Goal Three: Connecting Young Adults with the Mission of the Church in the World

Sons and Daughters of the Light: A Pastoral Plan for Ministry with Young Adults
November 12, 1996, United States Conference of Catholic Bishops.

To invite young adults, through healthy relationships, work, and studies, to embrace the mission of Christ to promote the building of the kingdom of God in the world today, thereby bringing about the transformation of society.


  1. Forming a Christian Conscience: To help young adults form their conscience based on the Gospel and on the Church's moral and social teachings.

  2. Educating and Working for Justice: To provide educational and service opportunities for young adults to practice the gospel values of justice and peace and to care for the less fortunate in the workplace, at home, and in the local community.

  3. Developing Leaders for the Present and the Future: To invite, train, support, and mentor young adults to be leaders in society and church life.

Strategies to Implement Goal Three

1.  Forming a Christian Conscience

In the Post-Synodal Apostolic Exhortation on the Laity, Christifideles Laici, John Paul II speaks of the role of the laity as the evangelizers of society through the home and work. Faith communities have a responsibility to prepare and support the laity in this task. In our meetings with young adults, we heard their desire to learn more about the Church in order to make sound moral decisions. Conscience formation is one of the most important aspects in ministry today. Some strategies for helping young adults to develop a Christian conscience include the following:

  • Offer adult religious education programs that connect contemporary life issues to the teachings and traditions of the Church.

  • Provide seminars and discussion groups to examine the relationship of faith to work, including ethics in the workplace. These can take the form of a breakfast with a speaker from the local business community or university or as a lunch presentation for downtown churches.

  • Make use of homilies and sacramental celebrations, where appropriate, to incorporate a discussion of the role of the laity as evangelizers of society.

  • Support and facilitate scripture study groups and small groups for married couples.

  • Support the formation of ongoing, intergenerational small faith communities.

2.  Educating and Working for Justice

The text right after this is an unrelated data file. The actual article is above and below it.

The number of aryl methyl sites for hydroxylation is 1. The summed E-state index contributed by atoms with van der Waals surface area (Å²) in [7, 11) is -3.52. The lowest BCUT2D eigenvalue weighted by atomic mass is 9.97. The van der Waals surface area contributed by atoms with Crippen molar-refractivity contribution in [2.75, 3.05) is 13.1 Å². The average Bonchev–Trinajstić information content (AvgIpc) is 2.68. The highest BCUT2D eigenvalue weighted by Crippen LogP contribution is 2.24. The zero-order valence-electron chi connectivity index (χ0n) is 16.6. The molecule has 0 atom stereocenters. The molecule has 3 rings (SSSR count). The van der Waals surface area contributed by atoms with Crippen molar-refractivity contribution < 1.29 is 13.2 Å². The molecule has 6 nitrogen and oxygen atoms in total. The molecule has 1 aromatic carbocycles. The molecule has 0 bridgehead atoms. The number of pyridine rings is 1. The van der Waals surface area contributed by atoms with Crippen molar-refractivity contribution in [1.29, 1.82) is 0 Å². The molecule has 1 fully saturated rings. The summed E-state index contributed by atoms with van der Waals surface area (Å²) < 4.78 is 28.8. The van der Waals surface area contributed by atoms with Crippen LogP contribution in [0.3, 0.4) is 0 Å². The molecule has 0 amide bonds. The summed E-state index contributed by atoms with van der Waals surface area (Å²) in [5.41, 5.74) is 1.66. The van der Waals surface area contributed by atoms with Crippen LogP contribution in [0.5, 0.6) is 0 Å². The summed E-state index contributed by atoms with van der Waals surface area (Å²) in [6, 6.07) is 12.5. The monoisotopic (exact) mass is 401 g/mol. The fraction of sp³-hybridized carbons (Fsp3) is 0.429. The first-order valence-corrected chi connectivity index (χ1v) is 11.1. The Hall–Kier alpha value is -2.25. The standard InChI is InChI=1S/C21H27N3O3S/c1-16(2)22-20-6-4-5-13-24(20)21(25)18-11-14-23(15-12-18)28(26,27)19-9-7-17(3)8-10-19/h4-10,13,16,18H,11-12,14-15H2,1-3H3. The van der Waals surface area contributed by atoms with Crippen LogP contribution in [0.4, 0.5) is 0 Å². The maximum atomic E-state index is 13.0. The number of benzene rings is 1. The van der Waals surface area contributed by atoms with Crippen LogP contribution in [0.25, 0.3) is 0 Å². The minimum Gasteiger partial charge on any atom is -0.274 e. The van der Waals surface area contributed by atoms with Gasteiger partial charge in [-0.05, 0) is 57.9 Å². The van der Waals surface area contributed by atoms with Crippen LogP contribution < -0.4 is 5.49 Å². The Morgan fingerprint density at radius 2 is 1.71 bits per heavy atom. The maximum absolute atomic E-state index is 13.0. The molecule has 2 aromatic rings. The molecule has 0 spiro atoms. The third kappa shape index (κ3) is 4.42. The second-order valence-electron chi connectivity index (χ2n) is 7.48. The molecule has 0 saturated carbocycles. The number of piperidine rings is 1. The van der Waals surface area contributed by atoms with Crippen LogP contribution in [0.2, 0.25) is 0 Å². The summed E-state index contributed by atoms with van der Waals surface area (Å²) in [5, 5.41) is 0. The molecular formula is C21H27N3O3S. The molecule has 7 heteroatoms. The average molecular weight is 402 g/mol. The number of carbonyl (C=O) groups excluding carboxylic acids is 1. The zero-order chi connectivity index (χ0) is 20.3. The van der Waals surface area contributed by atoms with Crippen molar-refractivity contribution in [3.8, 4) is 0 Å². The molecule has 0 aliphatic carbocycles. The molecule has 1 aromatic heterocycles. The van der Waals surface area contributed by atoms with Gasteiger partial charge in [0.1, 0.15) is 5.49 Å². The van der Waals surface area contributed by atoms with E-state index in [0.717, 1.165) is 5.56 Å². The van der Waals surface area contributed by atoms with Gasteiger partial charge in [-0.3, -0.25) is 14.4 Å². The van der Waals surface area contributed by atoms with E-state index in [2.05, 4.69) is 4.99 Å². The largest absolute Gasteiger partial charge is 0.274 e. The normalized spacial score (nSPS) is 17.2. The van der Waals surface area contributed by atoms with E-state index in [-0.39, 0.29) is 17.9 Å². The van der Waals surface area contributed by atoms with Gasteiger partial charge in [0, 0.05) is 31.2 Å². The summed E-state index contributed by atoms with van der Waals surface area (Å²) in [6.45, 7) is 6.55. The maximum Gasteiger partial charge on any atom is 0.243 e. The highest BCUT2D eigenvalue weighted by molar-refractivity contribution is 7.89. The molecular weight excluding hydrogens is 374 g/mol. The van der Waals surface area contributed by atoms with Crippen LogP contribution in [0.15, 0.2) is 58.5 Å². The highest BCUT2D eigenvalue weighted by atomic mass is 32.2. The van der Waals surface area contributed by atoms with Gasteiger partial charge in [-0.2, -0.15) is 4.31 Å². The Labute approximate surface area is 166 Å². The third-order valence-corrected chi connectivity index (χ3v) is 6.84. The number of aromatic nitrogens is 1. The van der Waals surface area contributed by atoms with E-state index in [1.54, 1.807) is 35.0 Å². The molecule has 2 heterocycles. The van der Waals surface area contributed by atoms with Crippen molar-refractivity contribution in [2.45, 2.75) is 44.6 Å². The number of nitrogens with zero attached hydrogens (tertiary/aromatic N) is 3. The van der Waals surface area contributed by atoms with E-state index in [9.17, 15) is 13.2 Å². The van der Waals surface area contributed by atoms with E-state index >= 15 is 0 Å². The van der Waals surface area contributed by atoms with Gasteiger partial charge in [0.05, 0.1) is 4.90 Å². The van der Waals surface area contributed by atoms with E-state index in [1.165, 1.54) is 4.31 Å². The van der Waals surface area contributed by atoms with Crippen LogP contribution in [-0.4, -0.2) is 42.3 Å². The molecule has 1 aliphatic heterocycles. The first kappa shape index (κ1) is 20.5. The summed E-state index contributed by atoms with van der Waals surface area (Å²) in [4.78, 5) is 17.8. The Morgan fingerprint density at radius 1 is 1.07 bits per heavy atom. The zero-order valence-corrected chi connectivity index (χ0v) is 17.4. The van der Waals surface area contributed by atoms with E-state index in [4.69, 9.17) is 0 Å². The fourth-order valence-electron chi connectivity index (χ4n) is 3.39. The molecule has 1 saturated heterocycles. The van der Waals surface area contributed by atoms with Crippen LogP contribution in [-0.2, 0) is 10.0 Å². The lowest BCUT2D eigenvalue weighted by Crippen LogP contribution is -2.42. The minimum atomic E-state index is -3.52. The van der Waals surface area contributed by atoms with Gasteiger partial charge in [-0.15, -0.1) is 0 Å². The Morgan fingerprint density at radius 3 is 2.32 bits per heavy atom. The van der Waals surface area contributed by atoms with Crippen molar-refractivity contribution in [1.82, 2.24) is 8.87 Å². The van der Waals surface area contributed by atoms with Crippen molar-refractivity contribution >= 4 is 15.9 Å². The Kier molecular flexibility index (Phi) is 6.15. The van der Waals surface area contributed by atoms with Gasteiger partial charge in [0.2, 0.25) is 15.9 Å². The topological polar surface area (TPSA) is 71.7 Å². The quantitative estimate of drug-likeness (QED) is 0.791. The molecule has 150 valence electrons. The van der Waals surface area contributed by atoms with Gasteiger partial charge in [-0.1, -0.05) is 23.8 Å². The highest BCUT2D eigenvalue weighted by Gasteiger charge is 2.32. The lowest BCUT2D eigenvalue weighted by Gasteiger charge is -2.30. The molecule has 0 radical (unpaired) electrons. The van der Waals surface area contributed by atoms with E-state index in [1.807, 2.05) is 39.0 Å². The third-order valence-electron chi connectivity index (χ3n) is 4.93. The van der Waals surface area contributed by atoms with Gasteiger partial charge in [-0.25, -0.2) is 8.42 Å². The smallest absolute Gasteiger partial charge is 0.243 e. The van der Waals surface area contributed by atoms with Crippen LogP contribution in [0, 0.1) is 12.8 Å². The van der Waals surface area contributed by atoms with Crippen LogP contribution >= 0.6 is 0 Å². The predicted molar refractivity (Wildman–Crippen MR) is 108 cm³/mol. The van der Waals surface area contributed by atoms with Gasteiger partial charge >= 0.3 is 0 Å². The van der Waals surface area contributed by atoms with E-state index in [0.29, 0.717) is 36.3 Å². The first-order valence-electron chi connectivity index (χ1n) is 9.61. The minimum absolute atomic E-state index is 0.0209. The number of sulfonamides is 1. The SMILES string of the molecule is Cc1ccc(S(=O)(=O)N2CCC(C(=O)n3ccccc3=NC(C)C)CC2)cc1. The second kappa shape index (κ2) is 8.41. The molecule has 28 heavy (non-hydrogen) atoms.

Throughout our history, we as Catholics have been driven by a mission to care for the least among us. In 1991, we celebrated the one hundredth anniversary of the encyclical Rerum Novarum, a landmark document on social justice and the workplace. This ministry of justice and service is both action on behalf of the poor and education. Programs, homilies, and retreats must educate people to the demands of the Gospel toward our neighbor. Some suggestions for action include the following:

  • Motivate young adults, through catechesis, preaching, and music, to be just and to work for peace in their relationships with others, especially in their jobs and in the community.

  • Invite young adults to be members of the parish or campus social justice committees or other social action organizations.

  • Identify opportunities for immersion experiences during academic breaks or vacations.

  • Invite young adults individually, through the workplace or through the church community, to donate services to social service agencies.

3.  Developing Leaders for the Present and the Future

A key way to form leaders for the present and the future, for both society and the Church, is through mentoring relationships. Mentoring is a significant way in which we equip young adults with the values, beliefs, ideas, and learning necessary to be mature Christians. Young adults can benefit from mentoring relationships connected with their career and job, especially when we share the values and wisdom that spring from our belief in the Gospel. To develop mentoring relationships, include the following:

  • Establish a committee to connect older and younger adults in like professions in mentoring relationships.

  • Reinforce the leadership role that each Christian is asked to undertake as a citizen through preaching and catechetical opportunities.

  • Form discussion, support, or prayer groups for those in like professions and trades.

  • Ask young adults to be mentors for high school youth, especially youth in confirmation programs and those from different ethnic groups, including immigrants who need to learn how to succeed in a new and different culture.

 For me, I can get through the tough times of life better when  I know that there are people I can go to for support or just to talk. 
Cynthia Standt, Salem, OH

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